True North

What do you do when the mountaintop experience quickly turns into a valley?

I still remember sitting on the bed in my mentor’s room, dissecting my recent experiences with the youth ministry. In the previous years, we had held biannual weekend youth retreats, put on by youth, for youth. We had powerful speakers, beautiful music, delicious food—and more than that, the Holy Spirit was present. We engaged in outreach to bless the community. It was extraordinary. The atmosphere was full of revival, spirituality, and earnestness for God. We would get together in groups and specifically pray for God’s Spirit to be poured out at these retreats—and though the devil attacked mercilessly, God would answer powerfully every time.

At this time, I saw fruit in my life. As I was leading out, I realized my need for God’s Spirit, and began to spend more time with God. He spoke to me through His Word and the things of God became sweet to me. I lost the desire to waste time reading trivial books or watching YouTube videos. Instead, I wanted to do things like pray with my friends for specific souls that God had laid on our hearts; we got to see Him answer those prayers in powerful ways. 

During this period our leadership team was not always unified, but God worked to bring us together. At one point, we were butting heads on comparatively petty matters. We couldn’t seem to agree on enough to organize a retreat. I was frustrated. When I poured out my feelings to a sister in Christ I really looked up to, she suggested I pray with one of the team members regularly. After praying almost daily for about a year—still unable to organize the retreat—we began to see the Lord working mightily in individual team members: They were revived, beginning to reform, and God’s love was back in the team. We saw that He had been leading all along, and He helped us to have a retreat in His perfect timing. 

God was working not only in our leadership team, but also in our friends. At another youth conference, I came across a friend earnestly praying in the hallway; we were both approached by another close friend who appeared and instructed, “We need to pray for Mia.” After intensely interceding for her, I later learned that she had been fighting the battle of surrender. By God’s grace, she had chosen to live for Him and give up whatever was in the way, and our prayers and example had been part of the process! I witnessed story after story of revival and reformation. These were the heights of faith I encountered in my experience.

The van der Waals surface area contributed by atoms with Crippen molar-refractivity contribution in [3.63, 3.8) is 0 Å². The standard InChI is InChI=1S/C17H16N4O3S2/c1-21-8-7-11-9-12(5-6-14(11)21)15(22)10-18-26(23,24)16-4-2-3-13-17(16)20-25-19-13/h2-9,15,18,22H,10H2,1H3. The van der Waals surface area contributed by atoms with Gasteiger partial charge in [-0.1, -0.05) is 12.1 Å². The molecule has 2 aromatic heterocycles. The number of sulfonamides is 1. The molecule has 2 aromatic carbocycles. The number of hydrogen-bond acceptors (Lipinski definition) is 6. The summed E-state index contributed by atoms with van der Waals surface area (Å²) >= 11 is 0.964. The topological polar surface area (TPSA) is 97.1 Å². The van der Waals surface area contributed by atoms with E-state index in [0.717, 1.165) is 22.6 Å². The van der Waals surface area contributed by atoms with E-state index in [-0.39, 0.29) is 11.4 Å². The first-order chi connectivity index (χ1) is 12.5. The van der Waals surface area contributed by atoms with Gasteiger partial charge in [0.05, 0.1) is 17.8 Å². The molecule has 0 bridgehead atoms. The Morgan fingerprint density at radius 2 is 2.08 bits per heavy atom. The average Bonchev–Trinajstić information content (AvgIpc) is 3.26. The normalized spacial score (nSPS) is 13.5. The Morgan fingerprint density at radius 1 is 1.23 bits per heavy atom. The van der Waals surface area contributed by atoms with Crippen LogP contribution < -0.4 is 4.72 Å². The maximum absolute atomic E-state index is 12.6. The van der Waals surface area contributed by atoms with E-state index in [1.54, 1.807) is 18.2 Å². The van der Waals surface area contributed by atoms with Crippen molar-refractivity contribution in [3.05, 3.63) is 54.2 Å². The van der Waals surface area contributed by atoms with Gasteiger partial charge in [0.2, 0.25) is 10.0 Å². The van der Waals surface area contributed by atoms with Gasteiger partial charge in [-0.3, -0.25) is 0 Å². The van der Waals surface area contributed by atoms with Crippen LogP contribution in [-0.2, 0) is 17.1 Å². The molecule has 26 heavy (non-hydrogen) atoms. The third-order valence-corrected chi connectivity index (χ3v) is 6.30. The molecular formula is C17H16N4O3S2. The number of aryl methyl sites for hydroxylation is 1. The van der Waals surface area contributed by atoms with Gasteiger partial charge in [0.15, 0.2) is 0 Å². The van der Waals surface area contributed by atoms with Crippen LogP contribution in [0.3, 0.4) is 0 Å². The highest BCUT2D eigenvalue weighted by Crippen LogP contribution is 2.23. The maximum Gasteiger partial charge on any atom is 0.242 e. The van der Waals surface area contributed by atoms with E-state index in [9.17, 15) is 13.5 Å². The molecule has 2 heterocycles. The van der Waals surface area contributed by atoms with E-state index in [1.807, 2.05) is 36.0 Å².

This was my life for a couple of years—the best years of my life. I felt revived—I was revived, and reformed too. My experience with the Lord was sweet.

And there I was, after that year of work for God in the youth organization, sitting on the bed, recounting the experiences to my mentor. As I shared each story, she pointed out mistakes we had made in the realm of prudence, organization, propriety, and following God’s counsel. Things began to crumble in my mind. I realized some leadership errors that my friends and I had made, which, while not negating the fact that God had used us, discouraged me.

Later, I paced back and forth in my room, processing all that my mentor had said. I was tempted to throw the baby out with the bathwater—to conclude that since we had made all these mistakes, we must not have been revived. God reminded me that even “the youths shall faint and be weary . . . but those who wait on the Lord shall renew their strength.” That helped short-term, but long-term, I opened the door to many doubts and questions.

Gradually but steadily, my view of my experience took a massive twist.

Around that time, I began to lose friends because they were being spiritually attacked; some let go of their love for God. I started to see some spiritual leaders revealed as imperfect and fallible, a surprise to me.

Had God really been working through us? Self-distrust grew in my heart, and I felt a twinge of sourness toward my experience with the youth conferences. My experience had changed, as it related to revival, and I subconsciously wondered if God had changed too. If He really loved me, would He have let me make all these mistakes? Had I not been trying to serve Him?

While I was reevaluating this entire experience, my school began placing a focus on revival and reformation. I wanted revival! But when anybody mentioned revival, prayer, or working for God, it reminded me of my past perceived failures, and the doubts poured into my head. I had been basing my expectations on my previous experience and the feelings that went with it. 

I didn’t realize till then that I had the wrong standard of comparison. My point of reference was my experience.

The fact that I had the wrong benchmark was a hindrance to revival in my life. I needed a “more certain” point of reference—the Bible.